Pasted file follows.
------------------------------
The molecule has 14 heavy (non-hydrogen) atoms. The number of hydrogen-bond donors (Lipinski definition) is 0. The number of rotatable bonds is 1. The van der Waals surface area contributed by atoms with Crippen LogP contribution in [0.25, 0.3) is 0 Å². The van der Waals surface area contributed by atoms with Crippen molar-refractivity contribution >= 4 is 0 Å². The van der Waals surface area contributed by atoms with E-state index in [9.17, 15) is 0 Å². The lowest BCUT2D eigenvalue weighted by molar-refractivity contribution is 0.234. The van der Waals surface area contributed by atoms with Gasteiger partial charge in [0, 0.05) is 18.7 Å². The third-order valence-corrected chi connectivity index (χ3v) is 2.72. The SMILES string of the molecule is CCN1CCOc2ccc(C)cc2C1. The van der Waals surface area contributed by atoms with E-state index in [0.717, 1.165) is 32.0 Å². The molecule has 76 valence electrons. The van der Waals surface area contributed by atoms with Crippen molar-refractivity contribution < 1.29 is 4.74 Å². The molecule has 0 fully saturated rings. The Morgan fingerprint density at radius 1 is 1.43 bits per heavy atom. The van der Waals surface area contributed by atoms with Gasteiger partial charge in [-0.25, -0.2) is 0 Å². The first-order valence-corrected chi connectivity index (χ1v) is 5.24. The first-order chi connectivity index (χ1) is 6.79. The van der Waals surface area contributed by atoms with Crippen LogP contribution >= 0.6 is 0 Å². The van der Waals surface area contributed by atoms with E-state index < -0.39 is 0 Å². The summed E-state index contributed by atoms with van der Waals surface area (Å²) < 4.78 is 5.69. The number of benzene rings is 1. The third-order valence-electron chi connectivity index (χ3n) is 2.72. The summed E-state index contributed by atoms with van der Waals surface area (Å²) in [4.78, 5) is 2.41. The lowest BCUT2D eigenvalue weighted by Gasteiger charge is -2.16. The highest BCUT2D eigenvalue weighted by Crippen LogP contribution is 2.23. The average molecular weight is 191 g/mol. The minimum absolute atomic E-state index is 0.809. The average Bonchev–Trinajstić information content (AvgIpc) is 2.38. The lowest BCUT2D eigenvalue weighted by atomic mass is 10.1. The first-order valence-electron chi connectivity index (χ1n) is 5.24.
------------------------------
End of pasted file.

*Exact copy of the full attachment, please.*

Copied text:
The molecule has 14 heavy (non-hydrogen) atoms. The number of hydrogen-bond donors (Lipinski definition) is 0. The number of rotatable bonds is 1. The van der Waals surface area contributed by atoms with Crippen LogP contribution in [0.25, 0.3) is 0 Å². The van der Waals surface area contributed by atoms with Crippen molar-refractivity contribution >= 4 is 0 Å². The van der Waals surface area contributed by atoms with E-state index in [9.17, 15) is 0 Å². The lowest BCUT2D eigenvalue weighted by molar-refractivity contribution is 0.234. The van der Waals surface area contributed by atoms with Gasteiger partial charge in [0, 0.05) is 18.7 Å². The third-order valence-corrected chi connectivity index (χ3v) is 2.72. The SMILES string of the molecule is CCN1CCOc2ccc(C)cc2C1. The van der Waals surface area contributed by atoms with E-state index in [0.717, 1.165) is 32.0 Å². The molecule has 76 valence electrons. The van der Waals surface area contributed by atoms with Crippen molar-refractivity contribution < 1.29 is 4.74 Å². The molecule has 0 fully saturated rings. The Morgan fingerprint density at radius 1 is 1.43 bits per heavy atom. The van der Waals surface area contributed by atoms with Gasteiger partial charge in [-0.25, -0.2) is 0 Å². The first-order valence-corrected chi connectivity index (χ1v) is 5.24. The first-order chi connectivity index (χ1) is 6.79. The van der Waals surface area contributed by atoms with Crippen LogP contribution >= 0.6 is 0 Å². The van der Waals surface area contributed by atoms with E-state index < -0.39 is 0 Å². The summed E-state index contributed by atoms with van der Waals surface area (Å²) < 4.78 is 5.69. The number of benzene rings is 1. The third-order valence-electron chi connectivity index (χ3n) is 2.72. The summed E-state index contributed by atoms with van der Waals surface area (Å²) in [4.78, 5) is 2.41. The lowest BCUT2D eigenvalue weighted by Gasteiger charge is -2.16. The highest BCUT2D eigenvalue weighted by Crippen LogP contribution is 2.23. The average molecular weight is 191 g/mol. The minimum absolute atomic E-state index is 0.809. The average Bonchev–Trinajstić information content (AvgIpc) is 2.38. The lowest BCUT2D eigenvalue weighted by atomic mass is 10.1. The first-order valence-electron chi connectivity index (χ1n) is 5.24.